Legislation aiming to take a closer look at potential demographic disparities among those applying for and being nominated for military academies is underway, recently passing in the U.S. House of Representatives.
The legislation – sponsored by U.S. Rep. Dwight Evans of Pennsylvania – is an amendment in the 2022 National Defense Authorization Act, one of Congress’s annual must-pass bills. Evans said that the amendment did not face any opposition.
The amendment expands on the PANORAMA Act – included in a prior NDAA – which created an online portal for congressional nominations to military service academies that allowed applicants to self-identify gender, race, and ethnicity,
“The Evans amendment would expand the reporting requirements to direct the Department of Defense to also identify and specify any disparities in these demographic categories and provide assessments on why these disparities may exist within the application and nominating process,” said Ben Turner, a spokesman for Evans. “The goal is to get the Defense Department on the record identifying that the lack of diverse applicants and nominees to the academies exists and identify issues that could cause these disparities for Congress to address through further action.”
Having this information allows for the addressing of disparity issues, Evans said, adding that there was indeed a gap.
2019 cadet diversity information from the U.S. Military Academy at West Point show that cadet gender is 77% male and 23% female. As for ethnicity, the same data showed that cadet demographics were 63% white, 12% Black or African American, 10% Hispanic, 8% Asian, and 1% American Indian and Alaska native.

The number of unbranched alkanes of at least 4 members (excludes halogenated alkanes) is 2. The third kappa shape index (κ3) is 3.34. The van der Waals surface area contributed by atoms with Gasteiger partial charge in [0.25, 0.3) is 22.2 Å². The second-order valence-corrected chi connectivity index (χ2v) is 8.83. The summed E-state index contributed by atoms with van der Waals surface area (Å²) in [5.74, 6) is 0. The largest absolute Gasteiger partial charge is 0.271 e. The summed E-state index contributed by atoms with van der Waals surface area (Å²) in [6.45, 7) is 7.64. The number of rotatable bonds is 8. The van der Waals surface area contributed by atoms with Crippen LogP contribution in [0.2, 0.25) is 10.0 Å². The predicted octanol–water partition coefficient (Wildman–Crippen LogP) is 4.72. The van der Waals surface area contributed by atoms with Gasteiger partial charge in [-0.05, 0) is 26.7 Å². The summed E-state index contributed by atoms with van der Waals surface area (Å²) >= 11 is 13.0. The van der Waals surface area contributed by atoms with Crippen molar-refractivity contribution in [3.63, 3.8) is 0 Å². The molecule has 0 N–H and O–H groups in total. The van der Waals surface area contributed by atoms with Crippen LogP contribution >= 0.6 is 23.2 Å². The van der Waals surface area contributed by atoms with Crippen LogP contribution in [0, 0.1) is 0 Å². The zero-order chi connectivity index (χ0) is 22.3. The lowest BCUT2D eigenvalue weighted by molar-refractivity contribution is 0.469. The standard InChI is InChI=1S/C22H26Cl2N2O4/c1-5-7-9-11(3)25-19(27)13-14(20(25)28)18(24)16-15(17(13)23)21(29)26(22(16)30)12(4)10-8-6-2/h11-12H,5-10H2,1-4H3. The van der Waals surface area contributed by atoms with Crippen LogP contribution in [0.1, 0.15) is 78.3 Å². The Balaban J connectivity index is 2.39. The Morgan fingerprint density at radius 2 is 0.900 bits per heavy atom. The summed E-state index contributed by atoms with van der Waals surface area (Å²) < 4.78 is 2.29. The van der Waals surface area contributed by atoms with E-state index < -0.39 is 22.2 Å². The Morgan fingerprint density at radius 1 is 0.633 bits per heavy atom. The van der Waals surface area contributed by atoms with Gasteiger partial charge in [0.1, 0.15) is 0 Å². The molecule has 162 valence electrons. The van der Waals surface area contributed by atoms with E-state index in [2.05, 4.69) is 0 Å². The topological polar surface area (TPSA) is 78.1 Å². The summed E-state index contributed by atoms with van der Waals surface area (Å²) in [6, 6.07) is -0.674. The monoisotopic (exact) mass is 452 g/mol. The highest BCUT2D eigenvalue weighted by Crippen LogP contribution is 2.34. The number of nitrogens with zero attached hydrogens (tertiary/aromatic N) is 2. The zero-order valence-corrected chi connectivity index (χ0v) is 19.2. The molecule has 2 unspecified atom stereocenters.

"There's huge opportunities in the military academies,” Evans said. “We want to make sure that our academies are reflective of the various aspects of our society. In the day and age we live, we want to ensure it is reflective of our society. And you can only do that again by being aware, by having this information gathering."
This amendment comes as part of a larger movement – from both higher ed and the U.S. military – to push for greater diversity and inclusion, said military scholar Dr. Peter D. Feaver, a Duke University professor of political science and public policy.
Col. Arthur Primas Jr., director of admissions at the U.S. Air Force Academy (USAFA), said that diversity was valued at USAFA and the Department of the Air Force.
“The Department of the Air Force and Air Force senior leaders value diversity and the strengths that it brings to the Air Force and Space Force because we value that diversity of thought, diversity of experience, and all the different things that people bring collectively to the AFA,” Primas said. “We bring people in from all corners of the country and in parts of the world, and they all bring something unique in terms of their backgrounds, their experiences, and the way they look at problems, the way they look at finding solutions. And so, all of those things collectively strengthens us, not only as an academic institution, but also as an institution that is building leaders of character for Air Force and Space Force service."
Primas declined to comment on pending legislation.
Still, Feaver sees the diversification of the military academies as something that will happen over time, likening it to their slower gender and racial integration.
"70 years ago, lots and lots of schools were single sex. ... Gradually, over my lifetime, they all integrated and almost all of the schools became mixed. ... That's a trend in the civilian university world that was happening. The military academies were a little bit slower to integrate men and women,” Feaver said. “Similarly, there's racial integration in the universities over my lifetime and maybe the generation before me. Military academies, again, a little bit slower to have that.
“But eventually, the military can't lag civilian society and civilian values for too long. And so, if there's a gap there, over time, the gap is narrowed as civilian society brings the military along, in part because the military has to recruit from civilian society. And so, it's going to, over time, reflect the makeup of civilian society, even though as a conservative institution, it lags."